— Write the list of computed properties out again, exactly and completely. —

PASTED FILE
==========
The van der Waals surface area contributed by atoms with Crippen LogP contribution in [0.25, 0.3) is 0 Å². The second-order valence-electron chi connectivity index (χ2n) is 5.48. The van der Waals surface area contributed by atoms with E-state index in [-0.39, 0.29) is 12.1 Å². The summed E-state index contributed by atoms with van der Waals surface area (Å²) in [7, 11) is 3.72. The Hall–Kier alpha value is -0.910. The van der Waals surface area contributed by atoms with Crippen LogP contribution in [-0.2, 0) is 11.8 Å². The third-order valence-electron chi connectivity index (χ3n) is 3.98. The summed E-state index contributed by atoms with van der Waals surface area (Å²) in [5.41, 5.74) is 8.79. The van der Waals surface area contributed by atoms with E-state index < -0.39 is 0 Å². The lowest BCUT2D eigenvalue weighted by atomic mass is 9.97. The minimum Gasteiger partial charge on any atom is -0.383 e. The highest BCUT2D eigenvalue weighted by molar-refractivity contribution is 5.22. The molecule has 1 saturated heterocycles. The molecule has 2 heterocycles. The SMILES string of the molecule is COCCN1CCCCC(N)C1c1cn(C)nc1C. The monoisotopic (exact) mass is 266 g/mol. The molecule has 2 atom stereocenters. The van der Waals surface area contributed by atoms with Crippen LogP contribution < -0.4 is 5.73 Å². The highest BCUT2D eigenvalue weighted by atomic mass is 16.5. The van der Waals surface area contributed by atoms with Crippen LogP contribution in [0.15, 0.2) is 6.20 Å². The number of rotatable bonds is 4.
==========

The van der Waals surface area contributed by atoms with Crippen LogP contribution in [0.25, 0.3) is 0 Å². The second-order valence-electron chi connectivity index (χ2n) is 5.48. The van der Waals surface area contributed by atoms with E-state index in [-0.39, 0.29) is 12.1 Å². The summed E-state index contributed by atoms with van der Waals surface area (Å²) in [7, 11) is 3.72. The Hall–Kier alpha value is -0.910. The van der Waals surface area contributed by atoms with Crippen LogP contribution in [-0.2, 0) is 11.8 Å². The third-order valence-electron chi connectivity index (χ3n) is 3.98. The summed E-state index contributed by atoms with van der Waals surface area (Å²) in [5.41, 5.74) is 8.79. The van der Waals surface area contributed by atoms with E-state index < -0.39 is 0 Å². The lowest BCUT2D eigenvalue weighted by atomic mass is 9.97. The minimum Gasteiger partial charge on any atom is -0.383 e. The highest BCUT2D eigenvalue weighted by molar-refractivity contribution is 5.22. The molecule has 1 saturated heterocycles. The molecule has 2 heterocycles. The SMILES string of the molecule is COCCN1CCCCC(N)C1c1cn(C)nc1C. The monoisotopic (exact) mass is 266 g/mol. The molecule has 2 atom stereocenters. The van der Waals surface area contributed by atoms with Crippen LogP contribution < -0.4 is 5.73 Å². The highest BCUT2D eigenvalue weighted by atomic mass is 16.5. The van der Waals surface area contributed by atoms with Crippen LogP contribution in [0.15, 0.2) is 6.20 Å². The number of rotatable bonds is 4.